Gulf News spoke with Monica Valrani, CEO of Ladybird Nursery, who said she advises parents to let their children rest when suffering from flu.
“The time of any weather change, especially when it goes from cooler to warmer, is when we see the number of flu-ridden children increase. After the summer break is another time when people have come back from their holiday, and it is common for them to bring in different viruses from various countries,” she said.
Valrani explained it is extremely common for viruses to spread at nurseries and schools, as children are in close contact with each other all the time. However, parents should allow their child to rest and recover at home, and not rush to bring them back to school.
“Ensure that they receive plenty of rest to conserve their energy for a speedy recovery. By letting them stay home, it not only helps them recover quicker, but also helps minimise the spread of contagious germs,” she added.
Valrani pointed out her nursery is particular about cleanliness, and all toys and surfaces are disinfected at the end of everyday to minimise the spread of flu and germs.
Vandana Gandhi, CEO and founder of British Orchard Nursery, highlighted that children tend to get sick a lot in the first several years of life as their bodies are building immunity to infections.
“Nurseries should have strict policies and procedures in place to promote good hygiene and reduce the risk of virus. Some of these can include sanitising toys, doors, handles, and changing tables, as well as having a school nurse taking temperatures of students each morning at random,” she told Gulf News.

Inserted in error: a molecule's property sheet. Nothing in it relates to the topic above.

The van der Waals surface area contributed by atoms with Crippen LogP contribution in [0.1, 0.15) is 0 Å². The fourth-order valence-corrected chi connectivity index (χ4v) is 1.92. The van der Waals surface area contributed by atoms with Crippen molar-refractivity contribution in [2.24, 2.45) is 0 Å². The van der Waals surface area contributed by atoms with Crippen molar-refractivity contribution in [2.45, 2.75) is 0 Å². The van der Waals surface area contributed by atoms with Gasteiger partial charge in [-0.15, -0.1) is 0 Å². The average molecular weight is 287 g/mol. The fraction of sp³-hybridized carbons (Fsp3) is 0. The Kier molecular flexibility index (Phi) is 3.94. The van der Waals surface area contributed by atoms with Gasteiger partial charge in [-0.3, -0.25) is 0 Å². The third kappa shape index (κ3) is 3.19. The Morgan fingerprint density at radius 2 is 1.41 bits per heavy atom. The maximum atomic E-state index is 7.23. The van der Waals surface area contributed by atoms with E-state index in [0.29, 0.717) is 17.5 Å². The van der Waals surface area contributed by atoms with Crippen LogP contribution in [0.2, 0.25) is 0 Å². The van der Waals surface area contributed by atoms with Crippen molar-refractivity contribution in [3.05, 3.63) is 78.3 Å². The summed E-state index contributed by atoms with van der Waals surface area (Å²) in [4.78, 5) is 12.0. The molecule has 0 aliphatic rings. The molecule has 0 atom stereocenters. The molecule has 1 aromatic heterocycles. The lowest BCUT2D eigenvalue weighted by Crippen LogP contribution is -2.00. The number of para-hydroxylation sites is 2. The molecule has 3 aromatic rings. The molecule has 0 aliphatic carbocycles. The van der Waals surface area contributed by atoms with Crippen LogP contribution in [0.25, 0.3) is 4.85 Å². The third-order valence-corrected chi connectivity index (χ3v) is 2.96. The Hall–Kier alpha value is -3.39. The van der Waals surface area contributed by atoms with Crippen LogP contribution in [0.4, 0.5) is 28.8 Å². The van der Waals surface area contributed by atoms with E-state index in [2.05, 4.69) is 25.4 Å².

Gandhi also explained the nursery provides medical fact sheets of information to parents so they are informed about different illnesses.
“This includes information such as the symptoms associated with the illness, the recommended treatment and any other advice related to the illness their child has,” said Gandhi.
While supporting the need for a child to recover at home, she said depending on the illness, a medical clearance certificate may be required from the doctor to confirm that the child is well enough to be able to return to school.
Should I let my child go to nursery or not?
When it comes to making a decision on whether your child should go to school or stay at home, Dr Nitin Verma, consultant paediatrician and allergist, shared a few simple rules.
Make your toddlers stay at home if they:
Have a fever — stay home for at least 24 hours after the fever is gone
Have diarrhoea and vomiting — should be kept away from the nursery for at least 48 hours after the last bout of diarrhoea or vomiting
Have skin rashes — can be the first sign of many infectious illnesses such as chickenpox and measles. Children with these conditions shouldn’t attend nursery until the rashes are checked by a paediatrician or family medicine consultant
Toddlers can go to school if they:
Have a runny nose and a bit of a cough
Have a condition that could not be passed on to other children or nursery staff